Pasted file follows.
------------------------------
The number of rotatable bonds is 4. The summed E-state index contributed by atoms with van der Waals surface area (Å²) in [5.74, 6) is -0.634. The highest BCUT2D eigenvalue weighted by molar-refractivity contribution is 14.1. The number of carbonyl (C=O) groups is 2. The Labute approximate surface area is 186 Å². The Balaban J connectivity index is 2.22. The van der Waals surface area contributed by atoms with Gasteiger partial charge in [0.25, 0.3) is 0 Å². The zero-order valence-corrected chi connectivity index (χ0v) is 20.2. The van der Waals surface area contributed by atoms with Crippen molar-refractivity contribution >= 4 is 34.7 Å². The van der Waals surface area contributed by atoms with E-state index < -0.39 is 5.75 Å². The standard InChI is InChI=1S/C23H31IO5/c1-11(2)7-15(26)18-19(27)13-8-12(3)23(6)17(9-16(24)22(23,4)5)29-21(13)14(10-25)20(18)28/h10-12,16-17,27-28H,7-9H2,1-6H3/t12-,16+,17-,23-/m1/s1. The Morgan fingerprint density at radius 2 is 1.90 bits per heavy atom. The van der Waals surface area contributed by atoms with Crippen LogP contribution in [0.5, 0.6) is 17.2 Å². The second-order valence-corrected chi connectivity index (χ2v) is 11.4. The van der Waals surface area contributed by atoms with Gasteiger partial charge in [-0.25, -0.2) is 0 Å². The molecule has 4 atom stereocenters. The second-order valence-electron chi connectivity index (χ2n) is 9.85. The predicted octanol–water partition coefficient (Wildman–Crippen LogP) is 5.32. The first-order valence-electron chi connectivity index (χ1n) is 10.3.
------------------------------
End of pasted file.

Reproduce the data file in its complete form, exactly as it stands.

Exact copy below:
The number of rotatable bonds is 4. The summed E-state index contributed by atoms with van der Waals surface area (Å²) in [5.74, 6) is -0.634. The highest BCUT2D eigenvalue weighted by molar-refractivity contribution is 14.1. The number of carbonyl (C=O) groups is 2. The Labute approximate surface area is 186 Å². The Balaban J connectivity index is 2.22. The van der Waals surface area contributed by atoms with Gasteiger partial charge in [0.25, 0.3) is 0 Å². The zero-order valence-corrected chi connectivity index (χ0v) is 20.2. The van der Waals surface area contributed by atoms with Crippen molar-refractivity contribution >= 4 is 34.7 Å². The van der Waals surface area contributed by atoms with E-state index < -0.39 is 5.75 Å². The standard InChI is InChI=1S/C23H31IO5/c1-11(2)7-15(26)18-19(27)13-8-12(3)23(6)17(9-16(24)22(23,4)5)29-21(13)14(10-25)20(18)28/h10-12,16-17,27-28H,7-9H2,1-6H3/t12-,16+,17-,23-/m1/s1. The Morgan fingerprint density at radius 2 is 1.90 bits per heavy atom. The van der Waals surface area contributed by atoms with Crippen LogP contribution in [0.5, 0.6) is 17.2 Å². The second-order valence-corrected chi connectivity index (χ2v) is 11.4. The van der Waals surface area contributed by atoms with Gasteiger partial charge in [-0.25, -0.2) is 0 Å². The molecule has 4 atom stereocenters. The second-order valence-electron chi connectivity index (χ2n) is 9.85. The predicted octanol–water partition coefficient (Wildman–Crippen LogP) is 5.32. The first-order valence-electron chi connectivity index (χ1n) is 10.3.